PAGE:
National Day of Prayer 2010
May 6, 2010 by Post Team
National Day of Prayer 2010:As observers celebrate the National Day of Prayer on Thursday, a recent court decision and the decision of the Army to revoke an invitation to evangelist Franklin Graham has been involved in the controversy one days for reflection and prayer.
Graham, Honorary President of the 2010 National Day of Prayer Task Force, said he was going to stay out of the Pentagon on Thursday anyway, despite the decision to rescind its invitation to participate amid complaints about his depict Islam as an evil religion ..
“No need to be invited to a prayer service to pray for the men and women who serve this country, I am very proud (of),” he told Fox News on Wednesday night. “I want you to know that I support.”
Religious leaders and government officials are holding events on Thursday to commemorate the 59th of this day, even leading a Bible reading marathon in Washington, DC, which began on Wednesday.
The event, created in 1952 and signed into law by President Harry Truman, was amended in 1988 by President Ronald Reagan said that the day would be observed on the first Thursday in May. The organizers cite the days of prayer from the origins to 1775 when the Continental Congress encouraged the colonies to pray for wisdom in forming a nation.
President Obama issued a proclamation on Friday in his Justice Department to appeal the ruling of a federal judge last month that the day of prayer is unconstitutional.
“Prayer has been a way to hold for many Americans of diverse faiths to express their most cherished beliefs, and therefore have the time it deems fit and proper to publicly recognize the importance of prayer in this day throughout the country “Obama said in the proclamation.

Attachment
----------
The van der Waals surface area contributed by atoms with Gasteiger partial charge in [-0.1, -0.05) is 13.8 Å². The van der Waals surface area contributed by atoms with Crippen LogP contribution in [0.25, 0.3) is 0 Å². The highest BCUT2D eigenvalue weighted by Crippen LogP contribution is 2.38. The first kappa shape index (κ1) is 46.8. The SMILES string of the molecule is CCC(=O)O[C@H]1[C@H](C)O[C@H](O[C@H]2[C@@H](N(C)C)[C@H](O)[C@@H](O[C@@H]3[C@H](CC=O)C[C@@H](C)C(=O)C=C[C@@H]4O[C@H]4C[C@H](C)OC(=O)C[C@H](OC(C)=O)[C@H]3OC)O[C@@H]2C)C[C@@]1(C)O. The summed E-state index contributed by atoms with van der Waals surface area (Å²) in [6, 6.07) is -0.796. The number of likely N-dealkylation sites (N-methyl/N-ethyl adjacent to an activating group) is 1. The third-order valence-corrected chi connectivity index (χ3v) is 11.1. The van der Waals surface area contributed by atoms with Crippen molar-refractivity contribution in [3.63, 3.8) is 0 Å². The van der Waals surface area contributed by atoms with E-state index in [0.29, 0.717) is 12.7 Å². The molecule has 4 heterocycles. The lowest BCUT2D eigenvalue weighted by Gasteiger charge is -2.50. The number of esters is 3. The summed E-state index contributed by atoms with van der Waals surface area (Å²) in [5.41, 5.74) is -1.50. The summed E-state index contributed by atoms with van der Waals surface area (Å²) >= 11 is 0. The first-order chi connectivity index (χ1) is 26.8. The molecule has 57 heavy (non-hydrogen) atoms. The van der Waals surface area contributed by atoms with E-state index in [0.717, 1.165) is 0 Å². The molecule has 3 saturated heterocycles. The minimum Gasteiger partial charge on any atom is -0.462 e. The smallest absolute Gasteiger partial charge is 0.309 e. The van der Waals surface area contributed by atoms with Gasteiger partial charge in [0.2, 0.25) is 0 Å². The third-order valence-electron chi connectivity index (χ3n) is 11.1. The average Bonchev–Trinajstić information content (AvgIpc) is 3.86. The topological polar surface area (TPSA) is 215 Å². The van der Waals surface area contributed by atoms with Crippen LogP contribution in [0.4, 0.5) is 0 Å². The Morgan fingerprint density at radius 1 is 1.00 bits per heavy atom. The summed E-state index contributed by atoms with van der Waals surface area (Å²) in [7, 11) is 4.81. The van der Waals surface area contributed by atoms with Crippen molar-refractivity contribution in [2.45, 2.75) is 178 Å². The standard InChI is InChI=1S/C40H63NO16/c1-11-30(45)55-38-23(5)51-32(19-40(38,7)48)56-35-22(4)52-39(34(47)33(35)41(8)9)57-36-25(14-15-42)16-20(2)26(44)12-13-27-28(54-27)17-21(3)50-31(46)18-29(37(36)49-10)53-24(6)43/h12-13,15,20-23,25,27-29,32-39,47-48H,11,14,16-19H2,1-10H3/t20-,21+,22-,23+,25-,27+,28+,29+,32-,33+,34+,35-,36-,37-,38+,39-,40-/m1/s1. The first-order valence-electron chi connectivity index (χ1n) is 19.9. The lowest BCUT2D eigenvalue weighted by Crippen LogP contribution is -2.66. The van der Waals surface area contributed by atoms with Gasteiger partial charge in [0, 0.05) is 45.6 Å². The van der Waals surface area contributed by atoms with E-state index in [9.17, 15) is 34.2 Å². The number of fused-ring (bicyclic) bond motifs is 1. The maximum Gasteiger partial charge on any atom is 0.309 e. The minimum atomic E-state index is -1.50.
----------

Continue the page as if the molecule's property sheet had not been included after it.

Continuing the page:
The lawsuit against the day of prayer was brought by the Freedom of Religion Foundation, a group of Madison, Wisconsin-based atheists and agnostics. The protests are expected there and in Washington.
The lawsuit was originally filed against President George W. s administration Bush “at the end of his second term. The foundation said the day violates the separation of church and state.
Some religious groups disagree with the statement of the foundation. K. Hollyn Hollman, general counsel of the Baptist Joint Committee for Religious Liberty, said that each day should be a day of prayer, but the official name and the proclamation of the President are “wrong and unnecessary.”
“A day of prayer is more appropriately called the religious leaders – not civilian judges, Congress or the president,” Morris said in a statement issued Wednesday. “There is nothing wrong with the American people who gather to pray on a certain day, including public officials. … The problem with the National Day of Prayer is that it is an official act of government urging citizens to participate in a religious exercise. ”
Waiting to be appealed his ruling, Judge U.S. District Barbara Crabb said in his ruling last month that the National Day of Prayer can continue until the legal process is exhausted.
Graham said he is grateful that the Justice Department is appealing the ruling. He said he has been twice to the Pentagon since September 11, 2001, and preaches to the military chaplains.
“It is regrettable that this decision was taken by the Pentagon. Muslims have their holidays celebrated in the Pentagon. Celebrated Ramadan. They have prayer services there. But for us Christians to have moments of prayer, and for them to object and for the Army to give in to their posts is something I do not understand, “said Graham, adding that he and the Muslims will never agree on the way to God.
The Army’s decision to withdraw his invitation is still catching flak. Thirty-six House members sent a letter to Defense Secretary Robert Gates, urging him to reconsider the decision of the military.
“To rescind the invitation Franklin Graham by these overtly political reasons is a shame that is obviously being done to appease a few outspoken critics, and an affront to the ideals that are the essence of America and which are reflected in all United States history, “said Rep. Trent Franks, R-Ariz.
“Not everyone will agree with everything that Rev. Graham has to say,” said Rep. Mike Pence, chairman of the House Republican Conference. “But we agree that our Constitution protects their right to say what he believes.”
Please feel free to send if you have any questions regarding this post , you can contact on
Disclaimer: The views expressed on this site are that of the authors and not necessarily that of U.S.S.POST.